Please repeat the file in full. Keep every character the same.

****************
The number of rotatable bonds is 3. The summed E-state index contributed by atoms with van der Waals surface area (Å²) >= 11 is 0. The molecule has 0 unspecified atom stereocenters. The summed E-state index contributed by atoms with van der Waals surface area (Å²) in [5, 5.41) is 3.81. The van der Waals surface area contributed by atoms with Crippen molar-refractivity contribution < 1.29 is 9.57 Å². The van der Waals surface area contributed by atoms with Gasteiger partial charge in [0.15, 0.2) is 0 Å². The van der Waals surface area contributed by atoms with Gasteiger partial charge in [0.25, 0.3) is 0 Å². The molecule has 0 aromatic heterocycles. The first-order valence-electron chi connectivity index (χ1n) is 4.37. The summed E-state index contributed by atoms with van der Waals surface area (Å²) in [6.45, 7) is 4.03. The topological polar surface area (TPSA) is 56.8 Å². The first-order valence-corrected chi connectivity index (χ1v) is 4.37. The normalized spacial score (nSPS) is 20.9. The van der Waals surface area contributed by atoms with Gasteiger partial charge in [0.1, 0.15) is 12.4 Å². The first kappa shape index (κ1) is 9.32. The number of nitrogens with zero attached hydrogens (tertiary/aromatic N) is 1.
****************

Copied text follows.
The number of rotatable bonds is 3. The summed E-state index contributed by atoms with van der Waals surface area (Å²) >= 11 is 0. The molecule has 0 unspecified atom stereocenters. The summed E-state index contributed by atoms with van der Waals surface area (Å²) in [5, 5.41) is 3.81. The van der Waals surface area contributed by atoms with Crippen molar-refractivity contribution < 1.29 is 9.57 Å². The van der Waals surface area contributed by atoms with Gasteiger partial charge in [0.15, 0.2) is 0 Å². The van der Waals surface area contributed by atoms with Gasteiger partial charge in [0.25, 0.3) is 0 Å². The molecule has 0 aromatic heterocycles. The first-order valence-electron chi connectivity index (χ1n) is 4.37. The summed E-state index contributed by atoms with van der Waals surface area (Å²) in [6.45, 7) is 4.03. The topological polar surface area (TPSA) is 56.8 Å². The first-order valence-corrected chi connectivity index (χ1v) is 4.37. The normalized spacial score (nSPS) is 20.9. The van der Waals surface area contributed by atoms with Gasteiger partial charge in [0.1, 0.15) is 12.4 Å². The first kappa shape index (κ1) is 9.32. The number of nitrogens with zero attached hydrogens (tertiary/aromatic N) is 1.